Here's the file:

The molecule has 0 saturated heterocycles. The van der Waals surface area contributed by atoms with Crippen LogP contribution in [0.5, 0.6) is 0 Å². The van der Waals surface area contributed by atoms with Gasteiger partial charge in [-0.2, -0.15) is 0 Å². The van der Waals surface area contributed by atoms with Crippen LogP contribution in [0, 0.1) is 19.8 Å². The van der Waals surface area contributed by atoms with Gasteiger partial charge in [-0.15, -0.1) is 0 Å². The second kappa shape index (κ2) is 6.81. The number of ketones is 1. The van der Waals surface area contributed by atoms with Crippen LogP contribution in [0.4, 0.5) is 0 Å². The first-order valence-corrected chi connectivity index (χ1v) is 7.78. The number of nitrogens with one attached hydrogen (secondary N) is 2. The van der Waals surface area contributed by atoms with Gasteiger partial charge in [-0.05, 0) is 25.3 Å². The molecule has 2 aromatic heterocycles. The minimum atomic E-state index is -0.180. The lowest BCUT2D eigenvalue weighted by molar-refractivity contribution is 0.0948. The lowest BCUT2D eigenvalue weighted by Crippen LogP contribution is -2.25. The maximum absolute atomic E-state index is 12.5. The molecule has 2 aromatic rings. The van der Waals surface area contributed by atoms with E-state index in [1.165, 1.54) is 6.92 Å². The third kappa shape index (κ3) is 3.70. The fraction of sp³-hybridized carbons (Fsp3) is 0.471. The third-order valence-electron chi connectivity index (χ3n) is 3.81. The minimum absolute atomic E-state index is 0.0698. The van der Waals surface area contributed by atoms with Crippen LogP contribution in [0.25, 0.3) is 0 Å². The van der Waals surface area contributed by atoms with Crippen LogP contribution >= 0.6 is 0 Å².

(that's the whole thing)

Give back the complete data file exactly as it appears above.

The molecule has 0 saturated heterocycles. The van der Waals surface area contributed by atoms with Crippen LogP contribution in [0.5, 0.6) is 0 Å². The van der Waals surface area contributed by atoms with Gasteiger partial charge in [-0.2, -0.15) is 0 Å². The van der Waals surface area contributed by atoms with Crippen LogP contribution in [0, 0.1) is 19.8 Å². The van der Waals surface area contributed by atoms with Gasteiger partial charge in [-0.15, -0.1) is 0 Å². The second kappa shape index (κ2) is 6.81. The number of ketones is 1. The van der Waals surface area contributed by atoms with Crippen LogP contribution in [0.4, 0.5) is 0 Å². The first-order valence-corrected chi connectivity index (χ1v) is 7.78. The number of nitrogens with one attached hydrogen (secondary N) is 2. The van der Waals surface area contributed by atoms with Gasteiger partial charge in [-0.05, 0) is 25.3 Å². The molecule has 2 aromatic heterocycles. The minimum atomic E-state index is -0.180. The lowest BCUT2D eigenvalue weighted by molar-refractivity contribution is 0.0948. The lowest BCUT2D eigenvalue weighted by Crippen LogP contribution is -2.25. The maximum absolute atomic E-state index is 12.5. The molecule has 2 aromatic rings. The van der Waals surface area contributed by atoms with E-state index in [1.165, 1.54) is 6.92 Å². The third kappa shape index (κ3) is 3.70. The fraction of sp³-hybridized carbons (Fsp3) is 0.471. The third-order valence-electron chi connectivity index (χ3n) is 3.81. The minimum absolute atomic E-state index is 0.0698. The van der Waals surface area contributed by atoms with Crippen LogP contribution in [0.25, 0.3) is 0 Å². The van der Waals surface area contributed by atoms with Crippen LogP contribution >= 0.6 is 0 Å².